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More from Virginia
It's been nearly 30 years since a Harrisonburg woman went missing from a local gas station she was working at on South Main Street.
Kelly Bergh Dove was just 20 years old when her family says she was abducted.
"I often wonder what kind of torture she went through, but those are probably my worst moments," said Rachel Berg fighting back tears.
Monday is the anniversary of her disappearance.
Her mother, Rachel Bergh, traveled from North Carolina to take a DNA test so that in the event her daughter's body is found, investigators will be able to make a perfect match.
Kelly worked third shift at Imperial gas station. It has since been torn down for construction of a new roadway.
"At that time I felt someone had come in to rob the store and had come in and maybe taken her and was going to dump her out someplace, said Rachel Bergh.
"There's never any answers, so after the years go by you try not to dwell on it," said Elaine Bergh, Kelly's sister.
Rachel says Kelly called 911 three times from a pay phone located inside the store. Rachel says her daughter had to come from around the counter to get to the phone near the front of the store.
The first call came in after midnight when Kelly told police she was receiving obscene phone calls.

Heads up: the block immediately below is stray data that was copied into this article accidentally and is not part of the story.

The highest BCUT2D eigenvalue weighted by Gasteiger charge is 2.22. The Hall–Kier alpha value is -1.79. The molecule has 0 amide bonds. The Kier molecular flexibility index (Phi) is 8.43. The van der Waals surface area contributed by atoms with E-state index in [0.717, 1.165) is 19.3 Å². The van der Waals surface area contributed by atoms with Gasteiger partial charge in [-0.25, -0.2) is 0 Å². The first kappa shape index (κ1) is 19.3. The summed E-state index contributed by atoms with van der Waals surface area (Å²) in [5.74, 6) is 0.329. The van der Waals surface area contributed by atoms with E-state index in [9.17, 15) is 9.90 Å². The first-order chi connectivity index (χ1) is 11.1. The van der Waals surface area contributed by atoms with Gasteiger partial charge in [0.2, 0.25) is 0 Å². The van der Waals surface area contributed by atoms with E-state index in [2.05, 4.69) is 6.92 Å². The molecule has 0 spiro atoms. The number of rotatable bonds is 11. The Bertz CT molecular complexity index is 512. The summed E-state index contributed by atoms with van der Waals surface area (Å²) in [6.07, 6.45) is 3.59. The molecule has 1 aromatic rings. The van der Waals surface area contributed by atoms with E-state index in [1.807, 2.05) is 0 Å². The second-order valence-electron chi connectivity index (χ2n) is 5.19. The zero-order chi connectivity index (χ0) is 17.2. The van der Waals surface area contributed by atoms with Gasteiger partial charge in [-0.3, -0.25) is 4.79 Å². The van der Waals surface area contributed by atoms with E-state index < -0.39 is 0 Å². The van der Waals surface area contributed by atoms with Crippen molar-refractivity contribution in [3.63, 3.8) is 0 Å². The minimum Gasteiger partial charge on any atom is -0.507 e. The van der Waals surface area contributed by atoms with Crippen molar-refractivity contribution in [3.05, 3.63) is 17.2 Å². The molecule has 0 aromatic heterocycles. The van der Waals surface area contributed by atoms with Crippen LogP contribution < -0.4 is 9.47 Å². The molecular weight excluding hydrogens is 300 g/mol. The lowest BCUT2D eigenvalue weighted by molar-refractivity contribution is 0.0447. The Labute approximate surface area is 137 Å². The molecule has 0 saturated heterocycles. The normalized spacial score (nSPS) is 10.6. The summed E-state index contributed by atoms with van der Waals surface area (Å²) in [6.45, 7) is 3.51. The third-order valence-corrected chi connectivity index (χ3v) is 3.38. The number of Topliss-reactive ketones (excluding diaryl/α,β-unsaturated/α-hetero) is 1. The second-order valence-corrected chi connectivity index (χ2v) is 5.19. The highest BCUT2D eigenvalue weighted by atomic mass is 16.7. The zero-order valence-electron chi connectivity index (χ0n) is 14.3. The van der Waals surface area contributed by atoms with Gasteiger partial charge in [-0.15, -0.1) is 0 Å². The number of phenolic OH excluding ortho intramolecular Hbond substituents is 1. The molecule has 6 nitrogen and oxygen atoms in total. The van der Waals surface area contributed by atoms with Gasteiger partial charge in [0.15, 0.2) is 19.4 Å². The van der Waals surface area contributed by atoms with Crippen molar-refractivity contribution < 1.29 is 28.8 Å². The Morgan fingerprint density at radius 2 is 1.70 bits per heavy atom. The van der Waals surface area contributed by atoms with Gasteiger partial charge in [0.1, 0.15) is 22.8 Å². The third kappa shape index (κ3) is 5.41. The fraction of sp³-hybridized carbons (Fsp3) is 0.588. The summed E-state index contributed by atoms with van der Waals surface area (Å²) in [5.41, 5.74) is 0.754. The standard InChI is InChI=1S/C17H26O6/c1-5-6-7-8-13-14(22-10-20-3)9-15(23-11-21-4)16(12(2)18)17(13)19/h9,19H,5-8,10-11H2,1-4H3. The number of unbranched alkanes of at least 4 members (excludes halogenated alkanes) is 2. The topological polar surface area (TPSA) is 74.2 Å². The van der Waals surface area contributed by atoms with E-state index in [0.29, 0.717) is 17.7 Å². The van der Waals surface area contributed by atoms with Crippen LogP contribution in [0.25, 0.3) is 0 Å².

She then asked if police could come keep her safe.
A short time later, Kelly called police again, this time saying a man came into the store and was quote "dressed improperly."
Rachel says her daughter could have meant that the man may have exposed himself.
The third call, Rachel says Kelly sounded frightened on the 911 recording.
"She said will you please hurry, he's driving up in the parking lot in a silver Ford," said Rachel Bergh.
That was the only clue in her daughters disappearance.
Kelly's family wonders why it took three 911 calls before an officer was dispatched.
The family also says the night Kelly went missing, officers didn't close the store or test for any fingerprints inside the store.
"There's somebody that knows something. There's got to be someone out there that knows something and they're just afraid to come forward," said Elaine Bergh.
The Berghs say anyone can make an anonymous call to police if they have any information in Kelly's disappearance. Rachel says after nearly 30 years of not knowing, she's accepted the fact that Kelly could be dead.
"I guess it's a mother's intuition, a mother's feeling. She was dead, and it's an awful feeling to have as a mother," said Rachel Bergh.
Kelly also has a daughter, who was only four years old when she disappeared.
Rachel Bergh will be 72 years old in July, and says she's still hoping for closure, hoping investigators find a body, and hoping you can provide police with any tips that may lead to an arrest.
The family is also hoping that when the road construction is complete, a memorial sign can be placed somewhere along the road. They say it's a way to help keep her memory alive.
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